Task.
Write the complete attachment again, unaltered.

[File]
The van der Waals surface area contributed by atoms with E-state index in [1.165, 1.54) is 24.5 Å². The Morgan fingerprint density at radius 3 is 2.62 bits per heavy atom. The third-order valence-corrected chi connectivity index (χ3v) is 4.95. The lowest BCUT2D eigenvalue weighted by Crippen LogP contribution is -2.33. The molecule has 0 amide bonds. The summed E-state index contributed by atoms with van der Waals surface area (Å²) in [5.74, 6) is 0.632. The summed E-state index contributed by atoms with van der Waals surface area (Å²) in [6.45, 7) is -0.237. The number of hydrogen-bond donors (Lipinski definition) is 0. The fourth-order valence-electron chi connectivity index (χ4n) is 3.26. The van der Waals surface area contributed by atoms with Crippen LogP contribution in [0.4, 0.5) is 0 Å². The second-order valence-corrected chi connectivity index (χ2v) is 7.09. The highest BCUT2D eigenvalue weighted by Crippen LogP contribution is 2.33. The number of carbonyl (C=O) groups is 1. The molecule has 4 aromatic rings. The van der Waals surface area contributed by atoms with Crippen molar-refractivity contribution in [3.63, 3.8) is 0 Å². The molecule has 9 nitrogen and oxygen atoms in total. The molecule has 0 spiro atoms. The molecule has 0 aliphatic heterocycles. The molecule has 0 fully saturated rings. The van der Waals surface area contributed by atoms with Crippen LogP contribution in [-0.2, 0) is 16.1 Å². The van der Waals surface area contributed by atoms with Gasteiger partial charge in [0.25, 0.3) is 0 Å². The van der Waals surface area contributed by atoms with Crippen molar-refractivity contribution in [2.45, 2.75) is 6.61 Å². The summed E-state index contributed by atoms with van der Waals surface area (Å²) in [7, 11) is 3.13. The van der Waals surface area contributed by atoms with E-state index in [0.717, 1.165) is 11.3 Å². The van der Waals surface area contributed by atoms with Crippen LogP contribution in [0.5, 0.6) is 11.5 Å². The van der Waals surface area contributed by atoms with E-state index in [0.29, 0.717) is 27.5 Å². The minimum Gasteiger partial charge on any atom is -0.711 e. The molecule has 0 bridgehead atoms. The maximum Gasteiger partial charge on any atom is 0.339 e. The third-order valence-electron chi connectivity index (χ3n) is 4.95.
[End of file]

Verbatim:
The van der Waals surface area contributed by atoms with E-state index in [1.165, 1.54) is 24.5 Å². The Morgan fingerprint density at radius 3 is 2.62 bits per heavy atom. The third-order valence-corrected chi connectivity index (χ3v) is 4.95. The lowest BCUT2D eigenvalue weighted by Crippen LogP contribution is -2.33. The molecule has 0 amide bonds. The summed E-state index contributed by atoms with van der Waals surface area (Å²) in [5.74, 6) is 0.632. The summed E-state index contributed by atoms with van der Waals surface area (Å²) in [6.45, 7) is -0.237. The number of hydrogen-bond donors (Lipinski definition) is 0. The fourth-order valence-electron chi connectivity index (χ4n) is 3.26. The van der Waals surface area contributed by atoms with Crippen LogP contribution in [0.4, 0.5) is 0 Å². The second-order valence-corrected chi connectivity index (χ2v) is 7.09. The highest BCUT2D eigenvalue weighted by Crippen LogP contribution is 2.33. The number of carbonyl (C=O) groups is 1. The molecule has 4 aromatic rings. The van der Waals surface area contributed by atoms with Crippen molar-refractivity contribution in [3.63, 3.8) is 0 Å². The molecule has 9 nitrogen and oxygen atoms in total. The molecule has 0 spiro atoms. The molecule has 0 aliphatic heterocycles. The molecule has 0 fully saturated rings. The van der Waals surface area contributed by atoms with Crippen LogP contribution in [-0.2, 0) is 16.1 Å². The van der Waals surface area contributed by atoms with Gasteiger partial charge in [0.25, 0.3) is 0 Å². The van der Waals surface area contributed by atoms with Crippen molar-refractivity contribution in [2.45, 2.75) is 6.61 Å². The summed E-state index contributed by atoms with van der Waals surface area (Å²) in [7, 11) is 3.13. The van der Waals surface area contributed by atoms with E-state index in [0.717, 1.165) is 11.3 Å². The van der Waals surface area contributed by atoms with Crippen LogP contribution in [0.5, 0.6) is 11.5 Å². The van der Waals surface area contributed by atoms with E-state index in [0.29, 0.717) is 27.5 Å². The minimum Gasteiger partial charge on any atom is -0.711 e. The molecule has 0 bridgehead atoms. The maximum Gasteiger partial charge on any atom is 0.339 e. The third-order valence-electron chi connectivity index (χ3n) is 4.95.